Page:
On a recent Wednesday morning, a handful of 10th grade English students from Somerset Academy donned 3-D glasses and stepped into Elizabethan London.
Their tour guide warned them to watch out for rats carrying plague.
“This is so cool,” the students murmured as they stood outside the Globe Theater—a virtual rendering of it, anyway.
Welcome to the Globe Theater Experience at Florida International University’s Integrated Computer Augmented Virtual Environment (I-CAVE). This field trip within a field trip is part of a month-long public celebration of the First Folio on display at FIU.
“Shakespeare was a creator of his own virtual realities. Theater is a great immersive art form,” said Michael Witmore, the director of the Folger Shakespeare Library, which has loaned a rare, 1623 edition of William Shakespeare’s collected plays to FIU.
The traveling exhibit, First Folio! The Book That Gave Us Shakespeare, is going to all 50 states and Puerto Rico. But this is the first stop that features a time-traveling virtual reality experience.
The I-CAVE tour includes a virtual performance of the opening monologue from Henry V. “Essentially it's about using your imagination,” said David Frisch, the English graduate student who created the tour as part of his masters’ thesis. “He's like, ‘you know the stage is bare—imagine, see the fields of France. See two monarchs.’”
Frisch worked with architecture and computer science students to digitally recreate Shakespeare’s London. They populated the streets with two-dimensional period paintings of Englishmen by Hans Holbein and Pieter Bruegel.
In addition to the Globe Theater Experience, there are film screenings and performances all month long. The Betsy Hotel on South Beach will host a symposium on Shakespeare and his Spanish contemporary, Cervantes.
And, of course, there’s the First Folio itself.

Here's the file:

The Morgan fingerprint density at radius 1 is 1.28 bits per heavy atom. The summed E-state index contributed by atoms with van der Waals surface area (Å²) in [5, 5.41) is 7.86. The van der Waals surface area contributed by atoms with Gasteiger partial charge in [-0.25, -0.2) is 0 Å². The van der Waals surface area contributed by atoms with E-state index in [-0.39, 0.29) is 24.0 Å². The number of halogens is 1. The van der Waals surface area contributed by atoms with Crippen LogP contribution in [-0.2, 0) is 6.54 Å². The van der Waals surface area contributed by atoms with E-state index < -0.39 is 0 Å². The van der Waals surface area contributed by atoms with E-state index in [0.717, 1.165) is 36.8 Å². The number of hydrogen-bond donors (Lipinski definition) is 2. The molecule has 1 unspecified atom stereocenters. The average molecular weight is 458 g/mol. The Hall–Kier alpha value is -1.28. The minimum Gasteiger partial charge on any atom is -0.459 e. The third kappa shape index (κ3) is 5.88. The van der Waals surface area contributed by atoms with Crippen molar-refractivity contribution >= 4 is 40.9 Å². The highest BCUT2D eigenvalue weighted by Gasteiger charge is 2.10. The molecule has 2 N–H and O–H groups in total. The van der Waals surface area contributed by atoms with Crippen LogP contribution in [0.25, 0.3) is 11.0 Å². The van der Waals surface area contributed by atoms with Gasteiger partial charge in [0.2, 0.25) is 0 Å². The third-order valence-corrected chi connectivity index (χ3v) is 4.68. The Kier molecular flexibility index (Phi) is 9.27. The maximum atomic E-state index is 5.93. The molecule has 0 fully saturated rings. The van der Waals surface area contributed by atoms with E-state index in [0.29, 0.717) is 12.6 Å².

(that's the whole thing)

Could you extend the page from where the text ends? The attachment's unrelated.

On the morning the Somerset students visited the exhibit, they first gathered in a courtyard outside the Patricia & Phillip Frost Art Museum.
James Sutton, chair of FIU’s English department, quizzed them on their familiarity with the Bard:
“How many of you have read Romeo and Juliet?”
About half the hands in the crowd shot up.
“Two star-crossed lovers!” shouted 16-year-old Kammrin Dawson, who said the play resonated with him because he once had a secret girlfriend his mom didn’t like.
“Shakespeare, he’s a legend. And just to see his work firsthand is just amazing,” said Dawson.
And with that, Dawson and his classmates were ushered into the museum.
They plopped their backpacks behind the front desk, climbed the stairs, and at the prompting of three docents—English teachers from Miami Dade County Public Schools who trained to do this last fall—sorted themselves into side-by-side lines.
Then there it was, the main action: The book that carried 18 of Shakespeare’s 38 plays into our world. If it weren’t for this posthumous publication, scholars suspect plays like Macbeth and Julius Caesar might have been lost.
But instead, on this day, the Folio was laid open to the Tragedy of Hamlet. The students were silent as they approached. Just as silently, they pulled cell phones from back pockets and snapped pictures.
Afterwards, they milled around the room, reading famous quotes projected onto a wall behind the open book.
“‘If music be the food of love, play on,’” sophomore Guillermo Toro read out loud. “That’s pretty good.”
Toro looked a little star-struck.
“These are actually really amazing quotes that I’ve never seen before. It makes me want to look into all these literatures,” he said.
And that’s just what English professor Sutton wanted to hear.
“When I'm looking at these 10th graders that we have here, knowing that they'll be ours in a few years, I'm so excited that they're having this experience,” said Sutton, who led the efforts to get the First Folio to FIU.
Sutton has seen his Caribbean students in particular discover parallels to their own experiences in Shakespeare’s work.
Take for example, The Tempest—one of the plays saved by the Folio.
“We don't know that Prospero’s island was a Caribbean island; we don't know where it was. But the play, especially in this particular context, gives all of the problematics, all of the power mongering of the colonizing—and the loss of power, the loss of language of the colonized,” said Sutton. “They get it.”
“It was this vibrant culture of Miami that helped us see that this would be a really great place for the book,” said Witmore of the Folger.
Before leaving the First Folio exhibit, each of the students was handed a slip of paper with a famous Shakespearean line on it.
One by one, the teenagers read:
If you believe that the game is up and that the truth will out, even if it involves your own flesh and blood…
If you wish I was dead as a doornail…
The more fool you for it is foregone conclusion that you are, as good luck would have it, quoting Shakespeare.
What: First Folio! The Book That Gave Us Shakespeare
When: Folio on display through Feb 28, I-CAVE tours available through Feb 29
Where: Patricia & Phillip Frost Art Museum and other locations across Florida International University, 10975 SW 17th St.
Full list of events: folio.fiu.edu/events.html